Back-To-School Report Tallies 2016 Testing Reform Victories

for further information:                                                                
Lisa Guisbond (617) 959-2371
Bob Schaeffer  (239) 395-6773

For release Wednesday, September 8, 2016

BACK-TO-SCHOOL REPORT TALLIES 2016 TESTING REFORM VICTORIES --
FEWER EXAMS, LOWER STAKES, STRONGER LEARNING MEASURES;
NEW FEDERAL LAW OPENS DOOR TO BETTER ASSESSMENT SYSTEMS

As schools open around the nation, a new report tallies the victories recently won by the grassroots testing resistance and reform movement. Assessment Reform Victories 2016: Less Testing, Lower Stakes, Better Learning Measures was produced by the National Center for Fair & Open Testing (FairTest).

Among the pattern of victories reported by FairTest:

  • Fewer states require exit exams;
  • Many states delinked teacher evaluations from test scores;
  • Dozens of jurisdictions cut back testing requirements;
  • Policy-makers began to replace standardized exams with assessments that better support teaching and learning.

For example, the number of jurisdictions requiring graduation tests is now the lowest since the mid-1980s, according to FairTest. At one time, more than half the states required these exams. Now, only 15 do. Alaska, Arizona, California, and Georgia awarded diplomas retroactively to students who failed tests but completed other graduation requirements.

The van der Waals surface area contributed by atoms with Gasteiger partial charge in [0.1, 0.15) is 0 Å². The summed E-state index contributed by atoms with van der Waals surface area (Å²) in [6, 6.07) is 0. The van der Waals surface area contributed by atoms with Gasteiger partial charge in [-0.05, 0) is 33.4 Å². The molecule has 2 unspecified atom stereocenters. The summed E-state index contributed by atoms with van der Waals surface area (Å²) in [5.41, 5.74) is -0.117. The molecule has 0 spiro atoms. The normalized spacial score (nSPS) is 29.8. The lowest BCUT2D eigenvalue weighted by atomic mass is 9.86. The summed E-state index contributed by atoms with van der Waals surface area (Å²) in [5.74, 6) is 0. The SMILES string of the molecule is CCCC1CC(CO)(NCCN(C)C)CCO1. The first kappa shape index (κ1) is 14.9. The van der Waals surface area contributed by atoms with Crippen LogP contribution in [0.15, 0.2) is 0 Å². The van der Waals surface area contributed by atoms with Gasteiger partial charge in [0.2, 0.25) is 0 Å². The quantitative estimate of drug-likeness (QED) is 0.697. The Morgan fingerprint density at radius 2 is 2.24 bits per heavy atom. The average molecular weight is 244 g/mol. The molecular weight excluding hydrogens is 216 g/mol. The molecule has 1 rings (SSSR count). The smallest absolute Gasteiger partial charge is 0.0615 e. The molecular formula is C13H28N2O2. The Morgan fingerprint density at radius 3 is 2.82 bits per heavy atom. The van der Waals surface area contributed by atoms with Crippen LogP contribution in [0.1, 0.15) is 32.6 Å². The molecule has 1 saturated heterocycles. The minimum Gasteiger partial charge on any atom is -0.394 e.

Responding to public pressure, both states and districts cut back testing volume. Kansas slashed the number of test questions students must answer by 60%. Georgia eliminated eight “Milestone” exams in math, science and reading. Tennessee cut testing requirements by 30%. Dallas dropped one-third of its Assessments of Course Performance, and Jefferson County, Kentucky, shrunk district-mandated exams by 35%.

FairTest projects that the new federal Every Student Succeeds Act (ESSA) will accelerate the trend. New Hampshire is pursuing the “Performance Assessment for Competency Education” project, which allows students multiple ways to demonstrate knowledge and skills. Other states are likely to follow suit under ESSA’s “innovative assessment” pilot. California, Idaho and other states are developing accountability systems to assess a range of school quality indicators instead of simply ranking districts by test scores.

The FairTest report concluded: “Activist parents, students and educators have good reason to be energized by these victories . . . To build the political power needed to win more significant legislative and policy changes, the nationwide assessment reform movement must expand and diversify. A tipping point in the battle against standardized testing overuse and misuse is on the horizon.”

- - 3 0 - -

- Assessment Reform Victories 2016 is online at  http://www.fairtest.org/sites/default/files/AssessmentReformVictoriesReport2016.pdf

AttachmentSize
AssessmentReformVictoriesReport2016.pdf1.26 MB